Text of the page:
Todd. A Spanish friend of mine just brought me a bar of the achiote past so I made up the recipe just like you listed it, and a small pork butt(only 5 lbs) is marinating right now. I'm meeting some friends for lunch so I'm heading to a couple places to look for banana leaves. If I can't find the leaves, I'll still smoke it like we always do in the Cookshack. Seems like it should be a rather easy task to find banana leaves in California with our large Mexican contingent.

I'm going to take it over to another friend's for dinner tomorrow as a surprise experiment. He'll have smoked lamb off his grill. Don't laugh. He does a fine job with it. Cooks it low and indirectly with an aluminium pouch of wood pellets.
So Pags. How was the pibil?

Cochinita Pibil has been one of my favorite dishes since I first encountered it 30+ years ago while wasting away a few weeks in the Yucatan. Back then, it was commonly made by cooking a baby or suckling pig (Cochinita) on hot rocks in a hole in the ground (Pibil). The pig was wrapped in banana leaves then covered with dirt until done. The stuff was, and still is, addictive.

I prepare it in a manner somewhat similar to Todd, except that I make my own achiote. I then cut the pork into 2"-3" cubes, and smoke them for a couple of hours. Following that, I bag the meat with the marinade for a day or two. I then put the meat, wrapped in banana leaves, in a roasting pan, tightly sealed with foil, and cook it at 200F until done.

I serve it with tortillas, pickled red onions, habanero salsa, and plenty of good Mexican beer.
I didn't use the banana leaves, but followed Todd's recipe to the letter otherwise. Took it over to my friends, and everyone loved it. Very savory and tender. Left some at home, and it was gone when we got back. The kids and grandkids loved it.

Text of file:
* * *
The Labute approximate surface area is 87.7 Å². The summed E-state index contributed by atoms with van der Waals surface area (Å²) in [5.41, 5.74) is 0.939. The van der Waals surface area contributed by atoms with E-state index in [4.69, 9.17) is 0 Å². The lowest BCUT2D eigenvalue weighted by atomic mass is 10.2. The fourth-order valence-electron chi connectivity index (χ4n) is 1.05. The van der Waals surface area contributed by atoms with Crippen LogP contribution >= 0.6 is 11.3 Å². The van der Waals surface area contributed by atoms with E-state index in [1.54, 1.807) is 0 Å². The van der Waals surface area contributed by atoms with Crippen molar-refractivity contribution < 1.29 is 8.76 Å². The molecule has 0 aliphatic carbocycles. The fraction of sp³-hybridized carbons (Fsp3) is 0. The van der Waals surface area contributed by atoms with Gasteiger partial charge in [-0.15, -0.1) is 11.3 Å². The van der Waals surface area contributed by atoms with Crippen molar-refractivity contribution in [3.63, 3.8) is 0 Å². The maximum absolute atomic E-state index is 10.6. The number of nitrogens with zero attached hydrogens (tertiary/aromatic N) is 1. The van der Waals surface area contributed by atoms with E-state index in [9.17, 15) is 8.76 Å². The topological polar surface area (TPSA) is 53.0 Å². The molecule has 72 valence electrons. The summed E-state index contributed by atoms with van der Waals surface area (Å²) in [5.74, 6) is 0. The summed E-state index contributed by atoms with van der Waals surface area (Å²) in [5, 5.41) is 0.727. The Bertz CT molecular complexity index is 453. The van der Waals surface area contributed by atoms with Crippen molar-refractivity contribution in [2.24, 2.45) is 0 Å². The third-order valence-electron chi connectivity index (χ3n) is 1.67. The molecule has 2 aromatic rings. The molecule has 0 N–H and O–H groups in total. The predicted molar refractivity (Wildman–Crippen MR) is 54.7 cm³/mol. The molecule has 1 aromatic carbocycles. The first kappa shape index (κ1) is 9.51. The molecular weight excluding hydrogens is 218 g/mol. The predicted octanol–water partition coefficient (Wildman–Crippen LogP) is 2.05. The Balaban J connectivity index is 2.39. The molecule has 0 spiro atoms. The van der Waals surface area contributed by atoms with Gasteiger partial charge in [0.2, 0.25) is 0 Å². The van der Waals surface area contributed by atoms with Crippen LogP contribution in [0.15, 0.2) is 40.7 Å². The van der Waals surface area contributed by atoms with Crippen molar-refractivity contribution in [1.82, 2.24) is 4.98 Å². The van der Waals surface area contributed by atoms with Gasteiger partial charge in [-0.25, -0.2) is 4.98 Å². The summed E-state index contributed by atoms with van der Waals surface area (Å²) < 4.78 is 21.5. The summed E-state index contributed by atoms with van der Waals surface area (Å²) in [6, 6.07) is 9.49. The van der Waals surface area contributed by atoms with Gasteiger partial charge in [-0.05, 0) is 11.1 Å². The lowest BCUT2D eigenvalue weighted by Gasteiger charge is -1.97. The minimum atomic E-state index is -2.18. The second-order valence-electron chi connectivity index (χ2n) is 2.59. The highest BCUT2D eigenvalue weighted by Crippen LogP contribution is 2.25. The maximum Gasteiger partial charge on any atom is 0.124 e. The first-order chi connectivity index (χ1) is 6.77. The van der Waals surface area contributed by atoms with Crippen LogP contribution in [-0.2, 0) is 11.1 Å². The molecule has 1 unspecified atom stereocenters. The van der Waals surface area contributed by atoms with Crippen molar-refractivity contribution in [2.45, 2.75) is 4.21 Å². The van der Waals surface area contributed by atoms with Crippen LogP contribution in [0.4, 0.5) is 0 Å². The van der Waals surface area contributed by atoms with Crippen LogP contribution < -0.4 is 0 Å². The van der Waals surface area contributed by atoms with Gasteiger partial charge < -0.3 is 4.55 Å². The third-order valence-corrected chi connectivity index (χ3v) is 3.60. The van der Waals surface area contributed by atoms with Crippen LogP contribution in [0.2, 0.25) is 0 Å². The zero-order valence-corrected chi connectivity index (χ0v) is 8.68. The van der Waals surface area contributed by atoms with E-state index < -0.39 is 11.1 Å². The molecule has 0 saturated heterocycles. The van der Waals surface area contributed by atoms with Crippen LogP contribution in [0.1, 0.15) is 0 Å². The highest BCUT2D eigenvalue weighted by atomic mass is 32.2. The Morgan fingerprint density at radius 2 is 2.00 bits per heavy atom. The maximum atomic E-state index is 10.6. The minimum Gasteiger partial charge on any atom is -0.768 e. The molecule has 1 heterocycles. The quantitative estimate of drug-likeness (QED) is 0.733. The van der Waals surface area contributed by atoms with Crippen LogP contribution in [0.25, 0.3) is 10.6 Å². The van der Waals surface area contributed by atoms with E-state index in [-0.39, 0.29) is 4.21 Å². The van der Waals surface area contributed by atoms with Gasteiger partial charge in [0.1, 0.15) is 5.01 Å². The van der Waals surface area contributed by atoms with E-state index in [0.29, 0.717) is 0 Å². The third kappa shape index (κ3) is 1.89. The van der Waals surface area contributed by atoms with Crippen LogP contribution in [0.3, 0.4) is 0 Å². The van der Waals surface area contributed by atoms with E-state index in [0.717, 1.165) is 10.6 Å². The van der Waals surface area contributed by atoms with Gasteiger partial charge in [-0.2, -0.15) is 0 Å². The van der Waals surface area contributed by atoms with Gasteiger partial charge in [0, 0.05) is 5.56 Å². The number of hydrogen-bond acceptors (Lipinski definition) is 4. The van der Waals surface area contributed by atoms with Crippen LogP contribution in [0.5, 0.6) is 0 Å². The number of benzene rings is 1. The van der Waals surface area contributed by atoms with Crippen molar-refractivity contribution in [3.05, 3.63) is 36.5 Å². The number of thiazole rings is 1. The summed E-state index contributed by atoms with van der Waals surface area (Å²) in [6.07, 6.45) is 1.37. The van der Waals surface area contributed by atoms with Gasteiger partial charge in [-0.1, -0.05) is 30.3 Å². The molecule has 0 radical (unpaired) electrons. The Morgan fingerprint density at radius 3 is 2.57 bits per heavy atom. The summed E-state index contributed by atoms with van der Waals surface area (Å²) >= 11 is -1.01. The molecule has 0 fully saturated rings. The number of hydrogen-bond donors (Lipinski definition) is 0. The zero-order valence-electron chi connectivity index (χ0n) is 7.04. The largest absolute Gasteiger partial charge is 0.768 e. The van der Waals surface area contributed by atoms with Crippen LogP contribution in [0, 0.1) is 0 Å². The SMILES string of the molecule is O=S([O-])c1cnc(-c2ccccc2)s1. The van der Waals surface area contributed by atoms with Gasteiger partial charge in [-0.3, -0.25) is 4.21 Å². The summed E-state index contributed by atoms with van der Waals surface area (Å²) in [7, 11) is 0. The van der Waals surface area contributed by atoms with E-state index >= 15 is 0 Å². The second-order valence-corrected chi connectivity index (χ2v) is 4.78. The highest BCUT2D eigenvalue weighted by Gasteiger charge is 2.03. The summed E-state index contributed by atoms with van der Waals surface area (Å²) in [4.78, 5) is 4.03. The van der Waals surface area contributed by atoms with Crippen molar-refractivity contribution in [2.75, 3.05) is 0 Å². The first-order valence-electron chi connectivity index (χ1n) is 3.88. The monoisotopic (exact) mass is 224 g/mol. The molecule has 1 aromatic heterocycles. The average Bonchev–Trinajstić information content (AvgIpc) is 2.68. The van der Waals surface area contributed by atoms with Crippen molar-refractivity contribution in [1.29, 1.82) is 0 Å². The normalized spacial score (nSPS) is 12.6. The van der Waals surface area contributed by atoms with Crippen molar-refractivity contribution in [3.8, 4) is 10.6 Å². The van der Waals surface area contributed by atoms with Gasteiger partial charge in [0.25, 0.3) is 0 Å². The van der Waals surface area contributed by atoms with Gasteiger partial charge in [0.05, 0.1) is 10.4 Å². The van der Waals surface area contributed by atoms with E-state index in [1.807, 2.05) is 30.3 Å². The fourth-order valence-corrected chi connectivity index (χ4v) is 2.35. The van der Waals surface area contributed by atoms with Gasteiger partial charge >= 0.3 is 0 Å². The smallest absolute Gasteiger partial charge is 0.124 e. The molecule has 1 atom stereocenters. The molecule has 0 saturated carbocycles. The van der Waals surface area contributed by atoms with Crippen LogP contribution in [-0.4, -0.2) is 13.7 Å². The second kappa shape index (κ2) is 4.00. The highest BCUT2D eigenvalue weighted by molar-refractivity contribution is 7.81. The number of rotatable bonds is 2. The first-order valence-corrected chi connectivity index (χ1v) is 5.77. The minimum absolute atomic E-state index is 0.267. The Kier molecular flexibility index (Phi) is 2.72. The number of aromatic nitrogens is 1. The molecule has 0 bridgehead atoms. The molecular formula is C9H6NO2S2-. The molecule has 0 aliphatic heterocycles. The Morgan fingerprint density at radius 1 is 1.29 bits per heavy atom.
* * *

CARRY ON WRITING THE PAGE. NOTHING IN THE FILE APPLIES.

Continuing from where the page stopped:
Care to share the achiote recipe? Sounds like it could become a regular dish around here.
I put the pork butt in at 11 pm and set the smoker temp at 200*. Since it was only a 5 lb pork butt I didn't want it finishing before I got up. Well. It didn't. At 7 am it was sitting at 154*. Turned the smoker to 225*. At 1 pm it was still in the plateau so I kicked the smoker to 250*. Pulled it at 4:15 when the Maverick hit 193* with the temp confirmed several times with the Thermapen.

That was one stubborn pig. Almost 3 hrs/lb. Even at only 193*, it was a tad dry. Normally, when I pull a PB, I'll throw away a couple pieces of fat. Not this one. No fat left. Zilch. No fear. A little of Smokin's finishing sauce, and it was delicious.

Followed the recipe exactly. Did not poke holes in disposable pan since it was not mentioned by Todd originally.

Let marinate for 12 hours. Put in smoker at 225 and let it go. Internal temp reached 196 in 19 hrs. Removed, let set for 30 minutes. Removed the banana leaves and pulled.

End product was very tasty without adding any apple juice or other flavor enhancers. Very tender and juicy. I would recommend this to everyone. Thanks Todd